Local Haunts: 13 spots around the Triangle where you just might encounter a ghost or two

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by Miranda Evon | photography by Justin Kase Conder 

 

The Graveyard at Dorothea Dix Park

At the cemetery near where the Dorothea Dix Hospital for the mentally ill in Raleigh operated from 1856 to 2012, some say they can still hear the screams of deceased patients at night.

 N.C. Executive Mansion

The first governor to live here, Daniel Fowler, a widower with four children, had a bed made to accommodate himself and a son who often crept in at night. “But he didn’t get to enjoy it for long—he died in this bed,” says Brad Kennedy, a guide at Tobacco Road Tours, known for its Haunted Footsteps Ghost Tour. When Governor Bob Scott removed the bed, he reported hearing a “screeching sound” behind the walls.  But once the antique bed was put back into position, the “knock of Governor Fowler” ceased.

The Devil’s Tramping Ground

Near Bear Creek in Chatham County lays a barren circle that never grows any grass, trees or flowers within its forty-foot diameter. It’s said that the Devil paces here at night, burning all the vegetation.

N.C. State Capitol Building

“This is considered the most haunted capital in America,” says Kennedy, citing numerous reports of, among other things, the sound of a barrel going up and down the stairs (filled with whiskey for Sherman’s troops). Owen Jackson, a night guard in the 1970s and 1980s, often heard a woman screaming and observed the elevator move for no reason.Kennedy thinks this may be the work of phantom cavalryman, who was hung from the portico by Union soldiers. “He’s maintaining a vigil.”

Mordecai House

Built in 1785 (it’s older than the city of Raleigh!), the home to Mary Willis Mordecai Turk, is also well-known for it paranormal activity. It’s been rumored that you can see Turk standing on the balcony late at night or hear a piano playing throughout the home.

Crybaby Lane

Off of Bilyeu Street, near N.C. State’s centennial campus, is a grassy spot where a Catholic orphanage burned down in 1958. It’s been rumored that the air still smells like smoke and that you can hear the cries of children.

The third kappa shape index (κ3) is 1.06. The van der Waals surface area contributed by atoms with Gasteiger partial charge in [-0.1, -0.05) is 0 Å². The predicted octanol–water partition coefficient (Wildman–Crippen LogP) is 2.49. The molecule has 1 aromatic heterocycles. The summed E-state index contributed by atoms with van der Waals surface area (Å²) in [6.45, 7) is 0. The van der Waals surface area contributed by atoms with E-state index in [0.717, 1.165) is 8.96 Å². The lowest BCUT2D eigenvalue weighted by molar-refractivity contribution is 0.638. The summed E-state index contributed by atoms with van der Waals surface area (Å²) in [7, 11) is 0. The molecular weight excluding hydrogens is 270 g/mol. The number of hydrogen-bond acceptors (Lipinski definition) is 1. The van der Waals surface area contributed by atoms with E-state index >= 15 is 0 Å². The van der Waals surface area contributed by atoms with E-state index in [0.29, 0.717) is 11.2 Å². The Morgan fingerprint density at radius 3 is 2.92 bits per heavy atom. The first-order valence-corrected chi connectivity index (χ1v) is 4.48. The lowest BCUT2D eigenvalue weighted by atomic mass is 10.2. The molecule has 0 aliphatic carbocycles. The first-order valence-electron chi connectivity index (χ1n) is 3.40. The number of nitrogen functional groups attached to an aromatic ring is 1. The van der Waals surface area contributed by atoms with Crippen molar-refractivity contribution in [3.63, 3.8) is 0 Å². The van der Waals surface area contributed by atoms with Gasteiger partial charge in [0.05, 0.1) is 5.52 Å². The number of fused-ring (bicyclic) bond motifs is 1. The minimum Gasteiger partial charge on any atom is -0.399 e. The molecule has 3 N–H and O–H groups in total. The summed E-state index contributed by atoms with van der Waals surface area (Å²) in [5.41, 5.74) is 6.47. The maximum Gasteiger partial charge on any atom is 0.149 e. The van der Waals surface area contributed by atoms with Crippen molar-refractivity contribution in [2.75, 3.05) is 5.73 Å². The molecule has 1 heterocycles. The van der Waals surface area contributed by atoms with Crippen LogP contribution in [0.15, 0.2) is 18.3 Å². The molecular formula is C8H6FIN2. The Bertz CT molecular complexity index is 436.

The Carolina Inn

Opened in 1924, this Chapel Hill hotel is rumored to be haunted by almost 20 ghosts. The most famous of them all is Dr. William Jacocks, who lived in room 256 until his death in 1965—but no one’s ever felt threatened, as he was known to be a prankster in life and is deemed a friendly ghost. Other ghosts are said to be trying to leave, rattling door handles looking for a way out.

The White-Holman House

The “peg-legged ghost” lives in one of Raleigh’s few 18th century homes. Here, decades of owners have reported a “thud-clack, thud-clack” in a back staircase. Kennedy says the phantom’s identity is not known, but he suspects it’s either a Civil War soldier who died while the home was used as a hospital, or a kitchen servant. “These were well-heeled Southerners, and the ghost has always had a respectful nature.”

Andrew Johnson’s Birthplace

A small house on the Mordecai grounds, was the home of our 17th president; here, neighbors and property managers have seen a light being held by an invisible hand through the window on the first floor, and some say another is lit simultaneously on the second—then quickly extinguished.

Xoco Restaurant 

At one point a dairy processing plant, what’s now a Mexican restaurant on Glenwood South has received many reports of paranormal activity from employees over the years, including banging on the wall, ghosts running through the space, laughing and name-calling. Last year, paranormal investigators confirmed their suspicions, so now a sign warns patrons that the staff is not entirely responsible for otherworldly goings-on. 

Historic Oakwood Cemetery 

Inside the 150-year-old Raleigh Cemetery lies the grave of Etta Rebecca White, who died in 1918 after being admitted to Dorothea Dix Hospital. Legend says that the carved angel that marks her gravestone follows you with her eyes while you walk through the cemetery.

Horace Williams House

This quaint farmhouse was owned by UNC-Chapel Hill’s Horace Williams. The former philosophy department chair owned the home until his death in 1940. It’s said that people have since heard Williams’ ghost, toilets flushing on their own and rocking chairs rocking with no one in them. The home is now open to the public for tours—and maybe even a conversation with Williams.

Catsburg Country Store Building 

The site of a Durham country store that closed in the 1980s, rumor is that on moonless nights you can see a light and hear the train’s engine and whistle on the nearby tracks—but no train comes.